As part of the Rite of Ordination in this June, 2021 photo, then-Rev. Mr. Rjoy Ballacillo makes a Promise of Obedience to Bishop David M. O'Connell, C.M.  In his Gospel reflection for the Fifth Sunday of Easter, Father Koch speaks of the ministry of the Apostles and their role in the history of the Church. Jeff Bruno photo
As part of the Rite of Ordination in this June, 2021 photo, then-Rev. Mr. Rjoy Ballacillo makes a Promise of Obedience to Bishop David M. O'Connell, C.M. In his Gospel reflection for the Fifth Sunday of Easter, Father Koch speaks of the ministry of the Apostles and their role in the history of the Church. Jeff Bruno photo
Gospel Reflection for May 15, 2022, Fifth Sunday of Easter

The author of The Acts of the Apostles gives us a glimpse into the development of the early Church. Unfortunately, it is only fragmented and in no way a comprehensive undertaking, so we need to piece together various sources in order to get a deeper understanding of the ways in which the Church grew.

One of the pressing realities in the earliest communities was in maintaining continuity with the developing Tradition of the Church given the challenges of communication between the various communities. Another challenge was the growing tension between those who wanted to remain faithful to the Jewish heritage and those who believed that those traditions were not relevant to the Christian.

In order to carry out their mission, the apostles needed to move from one community to another. We certainly see the extensive travels of St. Paul outlined in the Acts, and we know that many others moved about similarly throughout the world. By the end of the first century the Gospel has been proclaimed from the southern tip of England to the west coast of India and hundreds of villages and cities in between. This itself is a remarkable undertaking and further testimony of the power of the Holy Spirit in the life of the apostles and those who collaborated with them.

Some form of Church organization needs to be left behind to help ensure a continuity with the Tradition that had been handed on to them. This is in evidence in the First Reading as we hear that Paul and Barnabas appointed “elders” in each of the nascent communities to safeguard the faith. It is this position of elder — the presbyteroi — that evolves into the priesthood as we know it in the Church today. Then, as they moved on, Paul and Barnabas reported to the church the many great blessings that had been worked, through them, among the Gentiles.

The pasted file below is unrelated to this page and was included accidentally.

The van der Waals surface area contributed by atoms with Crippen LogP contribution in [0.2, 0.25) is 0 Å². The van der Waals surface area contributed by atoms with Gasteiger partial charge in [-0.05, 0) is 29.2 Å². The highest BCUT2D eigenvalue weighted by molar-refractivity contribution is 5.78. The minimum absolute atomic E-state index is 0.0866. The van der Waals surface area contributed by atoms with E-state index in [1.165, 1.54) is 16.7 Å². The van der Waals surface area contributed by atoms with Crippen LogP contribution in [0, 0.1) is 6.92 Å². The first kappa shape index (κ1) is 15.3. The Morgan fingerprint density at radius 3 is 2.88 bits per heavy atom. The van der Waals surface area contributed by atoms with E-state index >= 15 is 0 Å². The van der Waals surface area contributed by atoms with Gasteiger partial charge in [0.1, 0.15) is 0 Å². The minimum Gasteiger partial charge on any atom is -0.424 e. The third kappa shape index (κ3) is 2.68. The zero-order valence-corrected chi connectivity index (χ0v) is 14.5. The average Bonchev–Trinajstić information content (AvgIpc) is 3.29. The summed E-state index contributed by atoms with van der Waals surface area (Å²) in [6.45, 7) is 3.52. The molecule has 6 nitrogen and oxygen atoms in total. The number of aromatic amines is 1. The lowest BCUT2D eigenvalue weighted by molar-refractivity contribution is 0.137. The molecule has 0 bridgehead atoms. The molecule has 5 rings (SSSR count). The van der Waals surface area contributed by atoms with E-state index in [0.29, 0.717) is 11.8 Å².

We can see among many of the events recorded in Acts and the New Testament letters, this needed to ensure the continuity of teaching and the unity of the Church.

We have recently completed a process called synodality. As Catholics we are not used to this process or even this word in general. Since Vatican II there is a permanent Synod of Bishops which meets periodically, at the instruction of the Pope, in order to address certain questions of faith and discipline. The early Church, as with the Church today, needed to hear the faithful, to answer questions and the challenges that came from the proclamation of the Gospel in an unbelieving world. We see the basic framework of the Church present in the New Testament, yet this is not merely a society, it is a community living a shared faith and, as Jesus instructs the Apostles, grounded in love.

It is this love — this agape — that Jesus commands of his Apostles that stands at least as the idealized hallmark of the early Church. However, though founded by Jesus that the Church was then and remains today, a human institution.

We are flawed and have a propensity to sin. Jealousy, ambition, obstinance, and bitterness emerge quickly, causing strife and division. This was true two-thousand years ago and is certainly true today.

The Church, then, works to safeguard the Tradition, not for the sake of power — though at times it might have felt that way through the course of history — but rather to remain faithful to the Apostles and, ultimately, to Jesus Christ.

The commandment to love one another tempers a tendency to seek power and to control. The evolution of the office of the elder, along with the offices of deacon and bishop which also developed quickly in the Church, are ministries of service, with the command to love.

In the Rite of Ordination for a priest, the bishop exhorts the candidate “[to] always remember that you have been taken from among the people and appointed on their behalf in those things that pertain to God. Fulfill, therefore, the ministry of Christ the Priest with abiding joy and genuine love. Seek not your own concerns but those of Jesus Christ.

This is in essence why Jesus established the priesthood through and for the Church. So that the love that God has shown for us through the Mystery of the Incarnation of the Son and in his Paschal Sacrifice, we might love one another and work in unity for the salvation of others.

When we are torn by disunity and strife, we then show the world not the love of God for us or the Passion of Jesus Christ and his victory over sin, but rather we demonstrate our own sinfulness and muddle the path to salvation for the whole world.

It must be our constant prayer that in love we work together to live lives of joyful sacrifice for the sake of the Gospel borne of the love that Christ has for us.

Father Garry Koch is pastor of St. Benedict Parish, Holmdel.